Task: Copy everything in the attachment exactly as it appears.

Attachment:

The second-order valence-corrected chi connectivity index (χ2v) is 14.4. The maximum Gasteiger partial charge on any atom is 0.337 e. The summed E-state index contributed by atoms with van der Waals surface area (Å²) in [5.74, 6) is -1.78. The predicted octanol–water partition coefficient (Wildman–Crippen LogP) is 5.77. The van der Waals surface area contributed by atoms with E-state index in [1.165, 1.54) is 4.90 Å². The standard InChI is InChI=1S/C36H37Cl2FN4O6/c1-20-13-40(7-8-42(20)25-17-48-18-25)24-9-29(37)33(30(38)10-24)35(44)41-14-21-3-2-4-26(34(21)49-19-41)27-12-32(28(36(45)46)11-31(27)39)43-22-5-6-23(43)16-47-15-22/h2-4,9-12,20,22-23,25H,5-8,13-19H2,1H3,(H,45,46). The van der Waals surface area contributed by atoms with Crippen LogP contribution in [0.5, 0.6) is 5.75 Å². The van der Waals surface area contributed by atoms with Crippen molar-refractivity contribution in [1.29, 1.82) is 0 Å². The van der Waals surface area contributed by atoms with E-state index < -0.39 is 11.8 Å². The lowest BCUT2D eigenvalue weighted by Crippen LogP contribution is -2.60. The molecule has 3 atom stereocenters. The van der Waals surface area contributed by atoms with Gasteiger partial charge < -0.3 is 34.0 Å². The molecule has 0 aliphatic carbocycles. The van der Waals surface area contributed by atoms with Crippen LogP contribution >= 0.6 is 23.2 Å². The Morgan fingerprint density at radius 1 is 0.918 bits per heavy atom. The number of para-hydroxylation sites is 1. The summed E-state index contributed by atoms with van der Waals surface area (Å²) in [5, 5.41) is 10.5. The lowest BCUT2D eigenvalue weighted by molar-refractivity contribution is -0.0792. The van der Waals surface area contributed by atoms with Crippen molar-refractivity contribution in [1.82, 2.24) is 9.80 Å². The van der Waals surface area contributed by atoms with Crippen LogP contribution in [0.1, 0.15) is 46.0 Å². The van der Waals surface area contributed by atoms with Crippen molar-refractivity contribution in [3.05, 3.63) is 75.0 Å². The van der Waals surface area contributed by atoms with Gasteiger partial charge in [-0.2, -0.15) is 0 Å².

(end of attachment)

The second-order valence-corrected chi connectivity index (χ2v) is 14.4. The maximum Gasteiger partial charge on any atom is 0.337 e. The summed E-state index contributed by atoms with van der Waals surface area (Å²) in [5.74, 6) is -1.78. The predicted octanol–water partition coefficient (Wildman–Crippen LogP) is 5.77. The van der Waals surface area contributed by atoms with E-state index in [1.165, 1.54) is 4.90 Å². The standard InChI is InChI=1S/C36H37Cl2FN4O6/c1-20-13-40(7-8-42(20)25-17-48-18-25)24-9-29(37)33(30(38)10-24)35(44)41-14-21-3-2-4-26(34(21)49-19-41)27-12-32(28(36(45)46)11-31(27)39)43-22-5-6-23(43)16-47-15-22/h2-4,9-12,20,22-23,25H,5-8,13-19H2,1H3,(H,45,46). The van der Waals surface area contributed by atoms with Crippen LogP contribution in [0.5, 0.6) is 5.75 Å². The van der Waals surface area contributed by atoms with Crippen molar-refractivity contribution in [1.29, 1.82) is 0 Å². The van der Waals surface area contributed by atoms with E-state index < -0.39 is 11.8 Å². The lowest BCUT2D eigenvalue weighted by Crippen LogP contribution is -2.60. The molecule has 3 atom stereocenters. The van der Waals surface area contributed by atoms with Gasteiger partial charge < -0.3 is 34.0 Å². The molecule has 0 aliphatic carbocycles. The van der Waals surface area contributed by atoms with Crippen LogP contribution >= 0.6 is 23.2 Å². The Morgan fingerprint density at radius 1 is 0.918 bits per heavy atom. The number of para-hydroxylation sites is 1. The summed E-state index contributed by atoms with van der Waals surface area (Å²) in [5, 5.41) is 10.5. The lowest BCUT2D eigenvalue weighted by molar-refractivity contribution is -0.0792. The van der Waals surface area contributed by atoms with Crippen molar-refractivity contribution in [1.82, 2.24) is 9.80 Å². The van der Waals surface area contributed by atoms with Crippen LogP contribution in [0.1, 0.15) is 46.0 Å². The van der Waals surface area contributed by atoms with Crippen molar-refractivity contribution in [3.05, 3.63) is 75.0 Å². The van der Waals surface area contributed by atoms with Gasteiger partial charge in [-0.2, -0.15) is 0 Å².